We stayed at Redstreak Campground in Kootenay National Park, just outside of Radium Hot Springs. However, the only two hikes we did within the boundary of Kootenay National Park happened when we were staying in Banff due to the proximity. The Stanley Glacier hike was a nice moderate hike that ascended through an old burned forest into a glacially-carved valley and ended at the Stanley Glacier overlook.

Hiking through an old burned area on Stanley Glacier Trail
Helicopter rescue at Stanley Glacier. I couldn’t find any news about the rescue on that day.
Stanley Glacier Trail, Kootenay National Park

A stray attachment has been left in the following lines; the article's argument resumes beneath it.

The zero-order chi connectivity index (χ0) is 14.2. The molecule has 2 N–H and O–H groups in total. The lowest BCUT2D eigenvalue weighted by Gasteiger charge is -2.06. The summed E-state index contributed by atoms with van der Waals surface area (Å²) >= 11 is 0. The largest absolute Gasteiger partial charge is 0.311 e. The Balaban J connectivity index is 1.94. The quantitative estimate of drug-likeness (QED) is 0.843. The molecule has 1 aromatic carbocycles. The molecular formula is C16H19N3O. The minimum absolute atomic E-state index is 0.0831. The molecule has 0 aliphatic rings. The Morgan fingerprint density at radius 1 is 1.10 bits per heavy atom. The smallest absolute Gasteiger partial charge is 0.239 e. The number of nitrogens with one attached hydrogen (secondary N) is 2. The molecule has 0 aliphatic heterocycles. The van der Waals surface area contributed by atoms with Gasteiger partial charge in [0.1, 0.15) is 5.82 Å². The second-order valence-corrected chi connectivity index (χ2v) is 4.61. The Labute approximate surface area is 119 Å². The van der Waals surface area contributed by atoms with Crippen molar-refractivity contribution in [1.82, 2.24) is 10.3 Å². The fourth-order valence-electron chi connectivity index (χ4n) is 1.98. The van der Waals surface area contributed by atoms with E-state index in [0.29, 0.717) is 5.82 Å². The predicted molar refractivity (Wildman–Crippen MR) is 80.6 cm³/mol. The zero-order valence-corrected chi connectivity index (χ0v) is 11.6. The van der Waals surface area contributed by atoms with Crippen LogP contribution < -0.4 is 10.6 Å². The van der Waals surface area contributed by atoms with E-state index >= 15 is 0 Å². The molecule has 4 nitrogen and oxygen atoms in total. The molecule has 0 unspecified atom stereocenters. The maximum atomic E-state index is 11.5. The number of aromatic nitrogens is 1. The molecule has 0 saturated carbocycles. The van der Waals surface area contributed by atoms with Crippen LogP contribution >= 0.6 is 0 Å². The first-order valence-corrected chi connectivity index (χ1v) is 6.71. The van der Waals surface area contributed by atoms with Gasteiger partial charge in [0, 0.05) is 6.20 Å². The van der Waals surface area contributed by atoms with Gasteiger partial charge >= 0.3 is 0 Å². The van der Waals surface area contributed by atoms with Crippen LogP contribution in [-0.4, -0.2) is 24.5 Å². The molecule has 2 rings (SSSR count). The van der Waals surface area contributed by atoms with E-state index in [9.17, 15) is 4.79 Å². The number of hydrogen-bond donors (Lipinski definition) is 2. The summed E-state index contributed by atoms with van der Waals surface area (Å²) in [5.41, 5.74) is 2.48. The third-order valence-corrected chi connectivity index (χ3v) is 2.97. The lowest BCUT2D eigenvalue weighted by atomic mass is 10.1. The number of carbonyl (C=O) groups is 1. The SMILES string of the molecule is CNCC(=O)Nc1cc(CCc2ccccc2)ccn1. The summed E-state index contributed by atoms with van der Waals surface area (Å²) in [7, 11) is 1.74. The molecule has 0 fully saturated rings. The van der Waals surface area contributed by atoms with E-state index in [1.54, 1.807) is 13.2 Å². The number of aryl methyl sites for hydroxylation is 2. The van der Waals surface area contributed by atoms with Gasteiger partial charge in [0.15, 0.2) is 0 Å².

Another hike that we did in Kootenay National Park was Marble Canyon and the Paint Pots. Marble Canyon reminded me of Maligne Canyon in Jasper National Park, but In a smaller scale. From Marble Canyon, there was a trail along Vermilion River connecting to the Paint Pots, an interesting area where ochre was harvested for red pigments. Although Marble Canyon and the Paint Pots are nice easy hikes on a rest day, it wouldn’t be my first choice if we were looking for a great day of hike.

My impression of Kootenay National Park is that it doesn’t have many options for good mountain hikes despite its location and potential. Most hikes are shorter hikes to lakes, along the creeks, or in the forest. There are limited number of hikes that meet our preferences — moderately difficult hikes that take you into the alpine landscape.

Marble Canyon, Kootenay National Park
Kootenay National Park